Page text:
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Save it for me please.
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Old 21 Sep 2000, 08:22 (Ref:38342)   #12
Dan Friel
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Dan Friel should be qualifying in the top 10 on the grid
Same pictures were in yesterday's Motoring News.. and also a fabulous picture of Grant Williams power sliding his Mk 2 Jag out of the chicane... He really is worth the entry fee alone (I can say that 'cause i get in free!!!).
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Old 21 Sep 2000, 08:50 (Ref:38345)   #13
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Pictures also in today's Autosport. What a luckly fella he is.

Also, what does Grant Williams do for the rest of the year, does he race with the classic saloon guys. Surely you can't get into a car once e year and make it go that sideways!
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Old 1 Oct 2000, 00:52 (Ref:40252)   #14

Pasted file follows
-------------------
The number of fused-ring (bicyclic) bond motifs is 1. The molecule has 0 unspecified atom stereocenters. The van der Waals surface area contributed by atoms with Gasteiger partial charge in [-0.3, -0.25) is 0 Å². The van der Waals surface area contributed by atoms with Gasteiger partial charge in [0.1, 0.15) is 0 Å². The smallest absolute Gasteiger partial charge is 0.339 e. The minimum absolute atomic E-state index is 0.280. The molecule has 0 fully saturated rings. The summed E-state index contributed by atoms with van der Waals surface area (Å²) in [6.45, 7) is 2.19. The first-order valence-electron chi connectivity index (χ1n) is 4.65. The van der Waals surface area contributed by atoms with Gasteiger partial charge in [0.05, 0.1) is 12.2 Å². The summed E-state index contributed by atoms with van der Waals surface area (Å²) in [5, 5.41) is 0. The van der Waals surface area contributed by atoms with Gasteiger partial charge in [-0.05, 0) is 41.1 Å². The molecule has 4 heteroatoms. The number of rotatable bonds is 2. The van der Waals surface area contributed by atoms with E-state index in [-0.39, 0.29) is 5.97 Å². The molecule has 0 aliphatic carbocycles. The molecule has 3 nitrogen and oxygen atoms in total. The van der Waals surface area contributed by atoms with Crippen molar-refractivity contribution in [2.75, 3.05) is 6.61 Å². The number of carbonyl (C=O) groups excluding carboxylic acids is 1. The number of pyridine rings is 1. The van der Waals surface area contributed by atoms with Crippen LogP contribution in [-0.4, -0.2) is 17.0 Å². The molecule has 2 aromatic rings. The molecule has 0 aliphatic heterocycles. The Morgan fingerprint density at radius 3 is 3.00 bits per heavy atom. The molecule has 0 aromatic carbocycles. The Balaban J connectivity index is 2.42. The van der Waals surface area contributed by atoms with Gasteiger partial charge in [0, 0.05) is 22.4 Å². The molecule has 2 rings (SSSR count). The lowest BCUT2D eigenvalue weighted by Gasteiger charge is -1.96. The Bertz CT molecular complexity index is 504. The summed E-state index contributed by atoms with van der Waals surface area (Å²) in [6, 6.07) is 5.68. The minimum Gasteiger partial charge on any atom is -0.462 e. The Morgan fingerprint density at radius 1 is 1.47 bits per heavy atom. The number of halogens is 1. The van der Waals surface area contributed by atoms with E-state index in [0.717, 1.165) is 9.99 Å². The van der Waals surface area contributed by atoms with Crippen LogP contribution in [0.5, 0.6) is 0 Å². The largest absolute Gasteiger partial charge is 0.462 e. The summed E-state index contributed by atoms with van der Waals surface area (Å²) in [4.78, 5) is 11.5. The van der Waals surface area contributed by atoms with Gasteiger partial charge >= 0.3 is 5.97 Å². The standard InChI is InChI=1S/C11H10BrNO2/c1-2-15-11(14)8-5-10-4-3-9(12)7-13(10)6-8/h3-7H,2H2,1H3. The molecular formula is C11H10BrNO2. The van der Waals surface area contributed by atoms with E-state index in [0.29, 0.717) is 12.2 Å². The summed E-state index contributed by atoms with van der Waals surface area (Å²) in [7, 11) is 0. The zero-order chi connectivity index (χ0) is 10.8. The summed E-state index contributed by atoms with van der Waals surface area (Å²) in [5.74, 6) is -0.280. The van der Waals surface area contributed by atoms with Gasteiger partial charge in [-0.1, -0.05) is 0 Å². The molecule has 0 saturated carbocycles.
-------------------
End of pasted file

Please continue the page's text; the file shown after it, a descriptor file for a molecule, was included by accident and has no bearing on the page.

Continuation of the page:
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TimD should be qualifying in the top 3 on the gridTimD should be qualifying in the top 3 on the gridTimD should be qualifying in the top 3 on the grid
Quote:
Originally posted by Peter Mallett
Save it for me please.

Now, normally I wouldn't post a picture like this - there are some things which might better have a veil drawn over them.

But, as Nigel Corner is on the way to a full recovery, and is already muttering about the bill for Ferrari repairs, and as Peter, you did ask...

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Old 1 Oct 2000, 00:59 (Ref:40254)   #15
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G O O D G R I E F !


I'm sooooo glad Mr Corner's on the mend...